In 2009, the Las Vegas Metropolitan (NV) Police Department experienced three shocking events just months apart that catalyzed the department to transform the agency’s culture of vehicle safety.1
In May 2009 an officer was responding to a domestic disturbance call. He was going about 109 mph in a 45 mph zone with no siren, lights, or seat belt. The officer hit a truck that was making a left-hand turn and became the first officer traffic fatality for the year, which prompted the agency to start thinking about what they can do differently to prevent officer fatalities. Then later, in October, two officers were involved in another accident. It is unknown where they were going, but they sped through a 45 mph intersection at 60+ mph without lights, a siren, or seat belts. A vehicle in front of them was turning; they lost control, went over the curb, and hit a pole. The officer driving was ejected and died soon after, while his partner survived. Finally, in November, a correctional officer was transporting some prisoners before sunrise. As with the other accidents, he was speeding, and crashed into a tractor trailer that was crossing in front and died.
These three officer fatalities became a brutal call for action. The LVMPD had to recognize the problem and do something about it. They started off by creating focus groups and networking with other agencies on best practices, which together led to the beginnings of an organizational change. The agency re-evaluated code 3 driving, and came back with a policy that limits officers speed to no more than 20 mph over the speed limit when driving code 3. LVMPD doubled their EVAC training staff to allow for officers who work the night shift to train in nighttime conditions. And all Bureau Commanders were brought in for training on the new policy changes and seat belt usage was reemphasized (even though it was always a requirement).
LVMPD also reached out to create ties between their community partners. They visited the local safety officer at UPS, receiving tips from an industry that drives for a living, and learned that before all UPS drivers begin their shifts, they receive daily messaging on safe driving practices. UPS is concerned about the safety of their drivers, citizens, and their brand, which is why they take driving very seriously. The LVMPD created a survey and assessed all of their employees. The 50-question survey focused on seat belt usage for on and off-duty situations. Out of the 5,000 employees at LVMPD, they received 1,800 completed surveys back. The results of this survey were startlingly honest, with most of the officers following a good adherence to seat belt usage, although they were not perfect. They learned that officers were concerned about getting trapped in their patrol cars and being slowed down by the belt. Responses showed that LVMPD should do the following to increase support and compliance from their officers:
To further address these concerns, LVMPD also had their officers’ practice taking off their seat belts until they felt comfortable with the timing.
LVMPD brought in Gordon Graham, a consultant on risk management, to work with leadership and create leadership videos. They also partnered with a local advertising agency and created a marketing campaign. The hero campaign, “Belt Up,” focused on three officers who were involved in horrific accidents but were able to walk away because they wore their seat belts. The campaign focuses on events that they were still able to attend—from a family reunion to seeing their children on a daily basis. Videos and posters were made around the three stories. The videos were shown at roll call and the posters were hung around the agency. Through the survey results, the department learned how important family is to their officers, so they included families in their campaign via their regular home mailers.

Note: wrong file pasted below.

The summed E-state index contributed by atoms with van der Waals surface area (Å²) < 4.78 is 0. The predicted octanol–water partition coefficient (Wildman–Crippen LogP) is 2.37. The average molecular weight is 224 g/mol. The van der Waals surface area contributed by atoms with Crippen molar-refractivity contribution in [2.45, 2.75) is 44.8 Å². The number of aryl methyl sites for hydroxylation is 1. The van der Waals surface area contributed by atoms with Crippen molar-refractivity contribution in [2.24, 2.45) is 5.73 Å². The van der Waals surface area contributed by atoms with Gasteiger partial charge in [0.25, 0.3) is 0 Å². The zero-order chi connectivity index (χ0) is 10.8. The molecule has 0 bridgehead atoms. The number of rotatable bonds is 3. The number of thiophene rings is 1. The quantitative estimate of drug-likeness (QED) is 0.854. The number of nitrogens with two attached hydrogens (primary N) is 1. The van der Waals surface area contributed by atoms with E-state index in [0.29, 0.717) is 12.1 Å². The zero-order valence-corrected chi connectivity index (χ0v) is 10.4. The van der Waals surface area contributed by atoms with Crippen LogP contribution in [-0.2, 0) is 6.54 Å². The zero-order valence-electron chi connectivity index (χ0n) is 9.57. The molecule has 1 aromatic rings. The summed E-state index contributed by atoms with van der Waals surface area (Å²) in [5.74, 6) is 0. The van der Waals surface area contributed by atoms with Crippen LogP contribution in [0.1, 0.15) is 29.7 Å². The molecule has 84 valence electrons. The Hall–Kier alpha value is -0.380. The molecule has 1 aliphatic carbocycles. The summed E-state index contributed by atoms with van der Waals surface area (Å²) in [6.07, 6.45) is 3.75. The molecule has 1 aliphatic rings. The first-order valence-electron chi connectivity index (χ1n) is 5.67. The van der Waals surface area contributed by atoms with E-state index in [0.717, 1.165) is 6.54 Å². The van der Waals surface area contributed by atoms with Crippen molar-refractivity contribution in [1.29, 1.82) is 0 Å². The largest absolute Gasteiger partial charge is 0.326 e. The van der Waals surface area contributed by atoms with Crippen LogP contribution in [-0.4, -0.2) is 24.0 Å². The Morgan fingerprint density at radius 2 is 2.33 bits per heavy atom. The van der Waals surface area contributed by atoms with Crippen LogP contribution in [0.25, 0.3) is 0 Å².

Today, supervisors are encouraged that if they see someone not wearing their seat belt, to pull them over and bring in their chain of command. It is essential that all officers understand the importance of vehicle safety. Based on what Reno (NV) Police Department does, LVMPD instilled a policy that if an officer is involved in an accident, they are required to go through a supervisor ride along.
Two years later, LVMPD has continued to take their message nationally via presentations and education. Law enforcement officers are always trying to do the right thing, but it doesn’t help if they get in an accident. Officers spend as much time in the car as they do with their family, and it isn’t safe when they become complacent—especially when more and more distractions are being put in patrol cars. Vehicle safety is brought up quarterly in leadership meetings, which offer creative, inexpensive solutions. A couple months ago, leadership was shown a video of horrific law enforcement accidents caught on camera via dash cams and were reminded that this can happen to anyone. At the end of the 12-minute video, the briefing room was silent. The leadership’s firm belief in the importance of driving safely makes it more likely the rest of the agency will follow suit. Safety sometimes demands a creative approach; the LVMPD is exploring many approaches to the safety of their officers.
In regard to vehicle safety, LVMPD still has issues that need to be resolved, such as inattention to driving, improper backing, and following too closely to other vehicles. However, the most important tool LVMPD uses is continuing to talk about it and not letting it fall off the table.
This article is dedicated to Officers Manor, Beitel, and Leach of the Las Vegas Metropolitan Police Department, and all of the other officers who have died in the line of duty.
The COPS Office
1 The information in this article was obtained through an interview with Deputy Chief Marc Joseph of LVMPD.